A better social network is still inferior to Facebook because if you decide to defect to a competitor, you will be alone unless you can convince the people you know and the ones you would like to know to follow.

What Voice Means for Privacy and the Privacy Paradox

By considering voice, Hirschman’s lens both broadens our view and brings the privacy paradox into greater focus. We might even conclude that there is no paradox at all—privacy-sensitive users change settings, complain about Facebook, and frustrate surveillance through social steganography and by providing false information. Adopting the view that voice in addition to exit matters shows us that people do care and they are trying to effectuate their desires in the system that they have to live with.

Facebook grew to prominence through an elaborate bait and switch. It featured exclusivity to dislodge MySpace, but later forced user profiles into more publicity. Recently a “pivot” back to privacy has been reported.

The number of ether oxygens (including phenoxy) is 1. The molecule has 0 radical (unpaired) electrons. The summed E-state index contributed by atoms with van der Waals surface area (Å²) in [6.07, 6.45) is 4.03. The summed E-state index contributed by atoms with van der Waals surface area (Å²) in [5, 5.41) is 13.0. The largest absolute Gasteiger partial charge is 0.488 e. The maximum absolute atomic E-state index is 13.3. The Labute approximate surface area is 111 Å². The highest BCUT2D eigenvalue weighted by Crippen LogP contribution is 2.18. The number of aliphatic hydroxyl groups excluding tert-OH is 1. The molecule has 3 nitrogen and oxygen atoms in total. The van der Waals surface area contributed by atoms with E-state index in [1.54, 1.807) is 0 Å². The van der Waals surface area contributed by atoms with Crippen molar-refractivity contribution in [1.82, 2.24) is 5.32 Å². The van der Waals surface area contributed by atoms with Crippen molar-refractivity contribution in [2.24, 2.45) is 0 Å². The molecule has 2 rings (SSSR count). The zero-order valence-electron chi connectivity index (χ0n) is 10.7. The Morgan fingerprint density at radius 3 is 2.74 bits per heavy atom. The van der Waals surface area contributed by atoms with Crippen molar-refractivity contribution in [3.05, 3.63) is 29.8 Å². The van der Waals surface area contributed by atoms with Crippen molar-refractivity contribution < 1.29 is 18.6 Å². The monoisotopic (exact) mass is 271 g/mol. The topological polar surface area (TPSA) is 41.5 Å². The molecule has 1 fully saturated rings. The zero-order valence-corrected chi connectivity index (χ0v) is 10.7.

L’Homme de la cour 1791 l’homme du peuple 1789

What does voice mean for privacy? While exit is a powerful remedy to evince unhappiness, voice is a much weaker tool of discontent. Voice tends to work when there is an important cohort of dissatisfied constituents who are willing to and can complain articulately. Voice needs institutions to amplify weaker consumers’ objections. Perversely, Hirshman explains, if an exit is available, the most powerful and articulate consumers are the first to take it, leaving everyone else behind.